Kemper approached them, and they declined to supply her the raw material. In the end, she found a Chinese manufacturer instead. She went to the hospital’s executive board and gained approval to manufacture the drug. It cost the pharmacy €28,000 per patient per year—pretty much exactly the same as the price of the drug beforehand.
CDCA wasn’t initially used to treat CTX. Originally it was developed to treat gallstones. This main use of the drug—which from the mid-1970s had been sold in the Netherlands as Chenofalk—became outmoded when the standard procedure to deal with troublesome gallstones became to just cut out the gallbladder entirely.
At the turn of the millennium, Dutch doctors started using Chenofalk off-label to treat CTX—a practice that carried on for several years. At this time, in the mid-2000s, a year’s supply of the drug cost less than €500.
But in 2008, Leadiant acquired the rights to Chenofalk. Then, nine days before Christmas 2014, it succeeded in getting its version of CDCA classified as an “orphan medicine” for treating CTX. That classification gave Leadiant the exclusive right to manufacture its CDCA drug commercially in Europe for the next ten years. Leadiant then took Chenofalk off the market in 2015.
Introduced by EU regulation in the year 2000, orphan drug classification is given to drugs that treat serious illnesses that affect fewer than five in every 10,000 people in the EU. Its purpose is to help companies recoup the costs of developing treatments that would otherwise be unlikely to generate a profit. Without it, the pharma industry wouldn’t be incentivized to seek new drugs for the rarest diseases.
But in this case, CDCA was already known as a CTX treatment, with Chenofalk having been used off-label to treat it for years. Kemper believes that Leadiant is getting the financial benefits of orphan designation, but for a drug that had gone through development and been released to market long ago. “There were publications already in the 1980s,” she says. “There’s no patents, nothing. It’s really bizarre.”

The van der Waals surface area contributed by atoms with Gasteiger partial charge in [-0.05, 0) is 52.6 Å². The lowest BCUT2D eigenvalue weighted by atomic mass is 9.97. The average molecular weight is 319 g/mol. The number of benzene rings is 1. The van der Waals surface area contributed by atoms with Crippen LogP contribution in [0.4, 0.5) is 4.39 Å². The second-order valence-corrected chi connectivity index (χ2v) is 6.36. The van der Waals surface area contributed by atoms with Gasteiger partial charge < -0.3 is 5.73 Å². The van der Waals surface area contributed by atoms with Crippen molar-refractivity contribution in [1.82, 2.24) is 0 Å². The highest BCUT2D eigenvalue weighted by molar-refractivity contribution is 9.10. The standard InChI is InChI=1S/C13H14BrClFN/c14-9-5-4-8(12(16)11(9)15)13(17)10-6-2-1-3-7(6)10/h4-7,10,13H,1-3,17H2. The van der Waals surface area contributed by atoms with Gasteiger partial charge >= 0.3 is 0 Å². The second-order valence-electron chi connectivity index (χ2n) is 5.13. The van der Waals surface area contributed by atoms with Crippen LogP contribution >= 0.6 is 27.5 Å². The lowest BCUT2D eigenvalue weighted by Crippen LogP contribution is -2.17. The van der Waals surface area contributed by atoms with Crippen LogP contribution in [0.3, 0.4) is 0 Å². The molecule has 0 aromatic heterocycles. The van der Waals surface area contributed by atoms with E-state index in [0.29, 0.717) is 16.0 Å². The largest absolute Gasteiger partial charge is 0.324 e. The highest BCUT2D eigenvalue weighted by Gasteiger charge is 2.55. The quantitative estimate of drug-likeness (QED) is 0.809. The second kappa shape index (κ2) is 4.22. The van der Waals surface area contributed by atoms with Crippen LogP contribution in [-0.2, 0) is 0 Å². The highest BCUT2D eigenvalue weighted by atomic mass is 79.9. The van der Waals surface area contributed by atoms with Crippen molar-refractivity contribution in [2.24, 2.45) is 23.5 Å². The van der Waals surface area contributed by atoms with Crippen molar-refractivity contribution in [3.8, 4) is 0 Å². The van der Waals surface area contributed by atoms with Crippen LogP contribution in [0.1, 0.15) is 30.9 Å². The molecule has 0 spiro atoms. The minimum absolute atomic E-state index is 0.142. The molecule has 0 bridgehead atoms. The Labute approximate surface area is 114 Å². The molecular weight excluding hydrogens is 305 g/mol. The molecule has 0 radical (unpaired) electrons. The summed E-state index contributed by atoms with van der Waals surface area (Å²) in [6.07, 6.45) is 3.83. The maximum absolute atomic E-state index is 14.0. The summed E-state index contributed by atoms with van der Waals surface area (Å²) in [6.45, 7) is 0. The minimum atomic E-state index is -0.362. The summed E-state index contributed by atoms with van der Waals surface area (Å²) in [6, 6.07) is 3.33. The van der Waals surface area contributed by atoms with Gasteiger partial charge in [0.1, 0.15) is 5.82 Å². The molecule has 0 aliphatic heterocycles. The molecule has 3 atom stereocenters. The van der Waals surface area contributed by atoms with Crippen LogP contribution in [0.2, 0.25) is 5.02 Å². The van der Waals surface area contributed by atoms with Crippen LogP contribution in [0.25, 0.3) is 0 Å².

Kemper isn’t the only one concerned about the price rise and CDCA’s orphan drug status. In September 2018, a lobby group, the Dutch Pharmaceutical Accountability Foundation, asked the Dutch competition authority to investigate the price increase. And this spring Test Achats, a nonprofit consumer-protection organization in neighboring Belgium, lodged a complaint against Leadiant with the Belgian Competition Authority.
“We noticed that in 2005, the price for the treatment of a patient in one year was around €500. Now it’s more than €150,000,” explains Laura Marcus, legal counsel to Test Achats. “It’s bad for the sick person but also for the Belgian health system, which is paying most of the [cost of the] treatment.”
When a drug company raises the price of its treatment, and a hospital pharmacy decides not to accept the increase but instead endeavors to compound its own version, undercutting the drug company’s price, things tend to get interesting.
In June 2018, Kemper received a phone call from the Dutch health inspectorate. It had received a letter of concern—who it came from, Amsterdam UMC doesn’t know, though the health inspectorate has said it was acting in response to an enforcement request from Leadiant—with a long list of things for the investigators to check.
Kemper took the news in her stride. She had expected a rocky road. “As a pharmacist, I am a professional and I know what I’m doing, and we have standards for compounding,” she explains. So she wasn’t worried when a team of four inspectorate monitors turned up at the door of her pharmacy in Amsterdam that summer. Two were there to take samples of the raw materials she was using to compound CDCA, and to ensure that all the correct processes were being followed. They rifled through the reams of paperwork and procedures that Kemper had spent hours developing for her staff to follow, while the other two inspectors combed through coverage of the case to ensure that Kemper and her team weren’t advertising their work, which isn’t allowed for medicines that haven’t been given market authorization.